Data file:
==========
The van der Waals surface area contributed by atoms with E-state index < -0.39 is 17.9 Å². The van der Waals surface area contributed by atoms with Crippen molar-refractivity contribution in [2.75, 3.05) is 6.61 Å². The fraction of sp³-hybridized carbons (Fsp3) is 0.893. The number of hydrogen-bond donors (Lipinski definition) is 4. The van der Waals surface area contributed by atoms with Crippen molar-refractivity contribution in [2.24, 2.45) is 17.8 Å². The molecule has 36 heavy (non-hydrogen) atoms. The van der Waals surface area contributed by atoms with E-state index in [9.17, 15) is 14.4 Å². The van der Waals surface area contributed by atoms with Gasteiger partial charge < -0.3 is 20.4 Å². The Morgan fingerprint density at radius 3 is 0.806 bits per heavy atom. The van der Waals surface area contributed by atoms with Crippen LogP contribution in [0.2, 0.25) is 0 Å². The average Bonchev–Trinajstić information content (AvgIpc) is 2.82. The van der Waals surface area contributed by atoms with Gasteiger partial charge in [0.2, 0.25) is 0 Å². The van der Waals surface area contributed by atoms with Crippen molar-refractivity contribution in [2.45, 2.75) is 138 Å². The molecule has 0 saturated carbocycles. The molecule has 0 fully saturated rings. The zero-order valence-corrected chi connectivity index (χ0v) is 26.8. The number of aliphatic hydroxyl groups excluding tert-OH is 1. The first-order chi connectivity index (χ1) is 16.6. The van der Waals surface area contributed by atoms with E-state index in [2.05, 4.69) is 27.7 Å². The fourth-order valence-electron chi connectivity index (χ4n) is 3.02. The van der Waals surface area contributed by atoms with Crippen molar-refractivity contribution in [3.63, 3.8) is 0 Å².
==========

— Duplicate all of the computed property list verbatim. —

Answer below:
The van der Waals surface area contributed by atoms with E-state index < -0.39 is 17.9 Å². The van der Waals surface area contributed by atoms with Crippen molar-refractivity contribution in [2.75, 3.05) is 6.61 Å². The fraction of sp³-hybridized carbons (Fsp3) is 0.893. The number of hydrogen-bond donors (Lipinski definition) is 4. The van der Waals surface area contributed by atoms with Crippen molar-refractivity contribution in [2.24, 2.45) is 17.8 Å². The molecule has 36 heavy (non-hydrogen) atoms. The van der Waals surface area contributed by atoms with E-state index in [9.17, 15) is 14.4 Å². The van der Waals surface area contributed by atoms with Gasteiger partial charge < -0.3 is 20.4 Å². The Morgan fingerprint density at radius 3 is 0.806 bits per heavy atom. The van der Waals surface area contributed by atoms with Crippen LogP contribution in [0.2, 0.25) is 0 Å². The average Bonchev–Trinajstić information content (AvgIpc) is 2.82. The van der Waals surface area contributed by atoms with Gasteiger partial charge in [0.2, 0.25) is 0 Å². The van der Waals surface area contributed by atoms with Crippen molar-refractivity contribution in [2.45, 2.75) is 138 Å². The molecule has 0 saturated carbocycles. The molecule has 0 fully saturated rings. The zero-order valence-corrected chi connectivity index (χ0v) is 26.8. The number of aliphatic hydroxyl groups excluding tert-OH is 1. The first-order chi connectivity index (χ1) is 16.6. The van der Waals surface area contributed by atoms with E-state index in [2.05, 4.69) is 27.7 Å². The fourth-order valence-electron chi connectivity index (χ4n) is 3.02. The van der Waals surface area contributed by atoms with Crippen molar-refractivity contribution in [3.63, 3.8) is 0 Å².